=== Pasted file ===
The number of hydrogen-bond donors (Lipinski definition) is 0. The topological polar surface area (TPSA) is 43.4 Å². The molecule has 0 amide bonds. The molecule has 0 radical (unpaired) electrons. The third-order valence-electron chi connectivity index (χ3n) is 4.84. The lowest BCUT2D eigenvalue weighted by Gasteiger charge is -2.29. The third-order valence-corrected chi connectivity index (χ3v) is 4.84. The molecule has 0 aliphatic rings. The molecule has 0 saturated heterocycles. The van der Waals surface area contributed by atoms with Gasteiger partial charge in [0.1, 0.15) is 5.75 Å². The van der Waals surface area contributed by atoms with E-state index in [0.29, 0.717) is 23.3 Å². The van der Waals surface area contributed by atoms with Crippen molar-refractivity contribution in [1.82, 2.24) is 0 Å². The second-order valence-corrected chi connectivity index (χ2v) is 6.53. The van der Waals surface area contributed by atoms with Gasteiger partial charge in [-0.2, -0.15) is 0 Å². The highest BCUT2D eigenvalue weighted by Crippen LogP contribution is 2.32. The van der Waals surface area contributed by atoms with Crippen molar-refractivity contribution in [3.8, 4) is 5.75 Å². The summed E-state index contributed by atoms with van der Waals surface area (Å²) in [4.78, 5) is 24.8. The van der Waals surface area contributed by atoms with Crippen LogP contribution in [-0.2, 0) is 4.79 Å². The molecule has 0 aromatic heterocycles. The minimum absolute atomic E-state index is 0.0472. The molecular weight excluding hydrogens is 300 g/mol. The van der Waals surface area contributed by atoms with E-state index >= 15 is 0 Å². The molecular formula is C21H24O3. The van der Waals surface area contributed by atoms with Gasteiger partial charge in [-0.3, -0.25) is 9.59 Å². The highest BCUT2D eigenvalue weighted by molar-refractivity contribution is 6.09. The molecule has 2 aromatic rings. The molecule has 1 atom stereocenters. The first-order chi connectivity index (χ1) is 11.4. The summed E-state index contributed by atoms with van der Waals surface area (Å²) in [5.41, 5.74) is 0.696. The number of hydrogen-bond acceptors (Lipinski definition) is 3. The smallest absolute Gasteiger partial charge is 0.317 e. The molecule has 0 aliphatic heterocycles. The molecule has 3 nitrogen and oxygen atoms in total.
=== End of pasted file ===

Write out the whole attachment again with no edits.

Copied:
The number of hydrogen-bond donors (Lipinski definition) is 0. The topological polar surface area (TPSA) is 43.4 Å². The molecule has 0 amide bonds. The molecule has 0 radical (unpaired) electrons. The third-order valence-electron chi connectivity index (χ3n) is 4.84. The lowest BCUT2D eigenvalue weighted by Gasteiger charge is -2.29. The third-order valence-corrected chi connectivity index (χ3v) is 4.84. The molecule has 0 aliphatic rings. The molecule has 0 saturated heterocycles. The van der Waals surface area contributed by atoms with Gasteiger partial charge in [0.1, 0.15) is 5.75 Å². The van der Waals surface area contributed by atoms with E-state index in [0.29, 0.717) is 23.3 Å². The van der Waals surface area contributed by atoms with Crippen molar-refractivity contribution in [1.82, 2.24) is 0 Å². The second-order valence-corrected chi connectivity index (χ2v) is 6.53. The van der Waals surface area contributed by atoms with Gasteiger partial charge in [-0.2, -0.15) is 0 Å². The highest BCUT2D eigenvalue weighted by Crippen LogP contribution is 2.32. The van der Waals surface area contributed by atoms with Crippen molar-refractivity contribution in [3.8, 4) is 5.75 Å². The summed E-state index contributed by atoms with van der Waals surface area (Å²) in [4.78, 5) is 24.8. The van der Waals surface area contributed by atoms with Crippen LogP contribution in [-0.2, 0) is 4.79 Å². The molecule has 0 aromatic heterocycles. The minimum absolute atomic E-state index is 0.0472. The molecular weight excluding hydrogens is 300 g/mol. The van der Waals surface area contributed by atoms with E-state index >= 15 is 0 Å². The molecular formula is C21H24O3. The van der Waals surface area contributed by atoms with Gasteiger partial charge in [-0.3, -0.25) is 9.59 Å². The highest BCUT2D eigenvalue weighted by molar-refractivity contribution is 6.09. The molecule has 2 aromatic rings. The molecule has 1 atom stereocenters. The first-order chi connectivity index (χ1) is 11.4. The summed E-state index contributed by atoms with van der Waals surface area (Å²) in [5.41, 5.74) is 0.696. The number of hydrogen-bond acceptors (Lipinski definition) is 3. The smallest absolute Gasteiger partial charge is 0.317 e. The molecule has 0 aliphatic heterocycles. The molecule has 3 nitrogen and oxygen atoms in total.